It’s peanut oil, Cento red wine vinegar, salt & pepper. Italian tuna (can’t remember which brand)

      2. Krista Palmisano Avatar
        Krista Palmisano

        Hi Susan, so nice to hear from you. I miss that place so much. I would eat at Lebanos everyday if I could. I drove down there once and told a neighbor I wanted the Lebanos sign. I went back and it is gone now. I offered to pay for it. My father had moved to California and every time he came in he wanted to go there. When Queenie went ro work for an Italian restaurant in Havertown I called ahead to let them know he was coming in from California and wanted a Lebanos salad and they made it for him. Special place. Do you also have the recipe on how she made her sauce. The food was to dir for. Thanks so much.

      3. Krista Palmisano Avatar
        Krista Palmisano

        Hi Susan,

        Did Phyllis use red wine vinegar or balsamic. Also which peanut oli is closest to the one you mentioned? I tried some and it never turned out as good as Lebanos and do you have a specific Italian tuna. Thanks so much. I appreciate it.

      4. Susan Murphy Avatar
        Susan Murphy

        The vinegar was always red wine. Cento or Progresso. Planters peanut oil is probably one of the best. I’m not sure about the brand of the Italian tuna. Unfortunately, nothing stays the same. I’d love to get in the “way back machine” to enjoy one more great meal at Lebano’s. Joni Mitchell said it best “you don’t know what you’ve got til it’s gone”.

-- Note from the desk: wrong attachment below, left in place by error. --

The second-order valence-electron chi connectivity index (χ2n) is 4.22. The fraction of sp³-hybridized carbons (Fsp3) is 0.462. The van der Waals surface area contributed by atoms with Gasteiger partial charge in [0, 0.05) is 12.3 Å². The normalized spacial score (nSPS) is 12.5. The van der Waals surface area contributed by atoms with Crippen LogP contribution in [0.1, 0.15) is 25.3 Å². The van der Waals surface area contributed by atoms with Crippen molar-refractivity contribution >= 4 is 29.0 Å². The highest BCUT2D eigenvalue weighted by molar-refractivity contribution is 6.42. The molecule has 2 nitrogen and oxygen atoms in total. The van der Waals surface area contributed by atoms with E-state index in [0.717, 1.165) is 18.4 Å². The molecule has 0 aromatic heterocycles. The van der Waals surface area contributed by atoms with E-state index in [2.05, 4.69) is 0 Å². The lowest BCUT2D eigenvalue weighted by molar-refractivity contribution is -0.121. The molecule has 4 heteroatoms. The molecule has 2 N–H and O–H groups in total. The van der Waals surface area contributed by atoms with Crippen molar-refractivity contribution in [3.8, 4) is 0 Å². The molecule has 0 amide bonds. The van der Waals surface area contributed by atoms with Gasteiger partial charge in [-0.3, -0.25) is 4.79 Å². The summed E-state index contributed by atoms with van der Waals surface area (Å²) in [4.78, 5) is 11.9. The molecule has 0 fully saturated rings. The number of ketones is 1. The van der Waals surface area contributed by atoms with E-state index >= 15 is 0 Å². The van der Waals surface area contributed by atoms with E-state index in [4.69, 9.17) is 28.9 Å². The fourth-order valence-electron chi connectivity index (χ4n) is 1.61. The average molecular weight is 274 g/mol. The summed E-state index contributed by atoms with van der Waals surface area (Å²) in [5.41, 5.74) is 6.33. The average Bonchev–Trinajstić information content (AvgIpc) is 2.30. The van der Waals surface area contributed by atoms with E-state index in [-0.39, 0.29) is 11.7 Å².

4. Valerie DiEgidio Slaughter Avatar
    Valerie DiEgidio Slaughter

    Your whole article was warm hearting, it made me smile seeing all the responds. I basically grew up on that street when I was little girl, my moms side of our family lived on Carlton street for many many years. Wonderful neighborhood with world class people.

    1. Camille Avatar

      Thank you so much for this beautiful comment <3

  5. George Luciani Avatar

    I used to serve the Philadelphia Bulletin to Lebano’s Bar in the 1960s. They always gave me a tip when I got paid on Saturday- nice people. I also served papers to the Bellano’s and the Abate’s on Carlton Street. Andy Bellano eventually became my cousin when he married my cousin Rosemary Macchia.
    George Luciani

    1. Camille Avatar

      The Abates are my family 😊